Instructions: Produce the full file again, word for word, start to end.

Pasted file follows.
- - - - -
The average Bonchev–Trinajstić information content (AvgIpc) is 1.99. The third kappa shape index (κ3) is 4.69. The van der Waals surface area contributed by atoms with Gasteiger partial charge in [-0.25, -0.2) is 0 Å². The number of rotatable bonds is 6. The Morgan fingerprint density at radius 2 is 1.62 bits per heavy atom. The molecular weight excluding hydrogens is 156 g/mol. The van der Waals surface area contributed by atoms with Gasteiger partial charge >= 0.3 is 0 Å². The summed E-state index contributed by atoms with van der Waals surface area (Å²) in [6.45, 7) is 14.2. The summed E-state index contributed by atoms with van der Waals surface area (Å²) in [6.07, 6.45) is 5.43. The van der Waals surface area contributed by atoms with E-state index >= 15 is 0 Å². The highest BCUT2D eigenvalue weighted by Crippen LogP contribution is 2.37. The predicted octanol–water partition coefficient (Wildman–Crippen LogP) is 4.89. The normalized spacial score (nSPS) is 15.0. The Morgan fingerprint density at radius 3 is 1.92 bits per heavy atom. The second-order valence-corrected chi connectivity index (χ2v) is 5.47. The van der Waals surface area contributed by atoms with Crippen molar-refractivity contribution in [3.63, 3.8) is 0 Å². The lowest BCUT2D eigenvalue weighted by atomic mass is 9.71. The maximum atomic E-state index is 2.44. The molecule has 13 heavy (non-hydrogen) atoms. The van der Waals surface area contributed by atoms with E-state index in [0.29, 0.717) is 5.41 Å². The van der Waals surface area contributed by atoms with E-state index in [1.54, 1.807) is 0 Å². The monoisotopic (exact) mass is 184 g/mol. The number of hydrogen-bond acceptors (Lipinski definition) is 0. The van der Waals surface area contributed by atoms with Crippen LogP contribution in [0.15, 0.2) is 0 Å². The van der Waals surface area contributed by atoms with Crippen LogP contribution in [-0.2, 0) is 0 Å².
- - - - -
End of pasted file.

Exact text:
The average Bonchev–Trinajstić information content (AvgIpc) is 1.99. The third kappa shape index (κ3) is 4.69. The van der Waals surface area contributed by atoms with Gasteiger partial charge in [-0.25, -0.2) is 0 Å². The number of rotatable bonds is 6. The Morgan fingerprint density at radius 2 is 1.62 bits per heavy atom. The molecular weight excluding hydrogens is 156 g/mol. The van der Waals surface area contributed by atoms with Gasteiger partial charge >= 0.3 is 0 Å². The summed E-state index contributed by atoms with van der Waals surface area (Å²) in [6.45, 7) is 14.2. The summed E-state index contributed by atoms with van der Waals surface area (Å²) in [6.07, 6.45) is 5.43. The van der Waals surface area contributed by atoms with E-state index >= 15 is 0 Å². The highest BCUT2D eigenvalue weighted by Crippen LogP contribution is 2.37. The predicted octanol–water partition coefficient (Wildman–Crippen LogP) is 4.89. The normalized spacial score (nSPS) is 15.0. The Morgan fingerprint density at radius 3 is 1.92 bits per heavy atom. The second-order valence-corrected chi connectivity index (χ2v) is 5.47. The van der Waals surface area contributed by atoms with Crippen molar-refractivity contribution in [3.63, 3.8) is 0 Å². The lowest BCUT2D eigenvalue weighted by atomic mass is 9.71. The maximum atomic E-state index is 2.44. The molecule has 13 heavy (non-hydrogen) atoms. The van der Waals surface area contributed by atoms with E-state index in [0.29, 0.717) is 5.41 Å². The van der Waals surface area contributed by atoms with E-state index in [1.54, 1.807) is 0 Å². The monoisotopic (exact) mass is 184 g/mol. The number of hydrogen-bond acceptors (Lipinski definition) is 0. The van der Waals surface area contributed by atoms with Crippen LogP contribution in [0.15, 0.2) is 0 Å². The van der Waals surface area contributed by atoms with Crippen LogP contribution in [-0.2, 0) is 0 Å².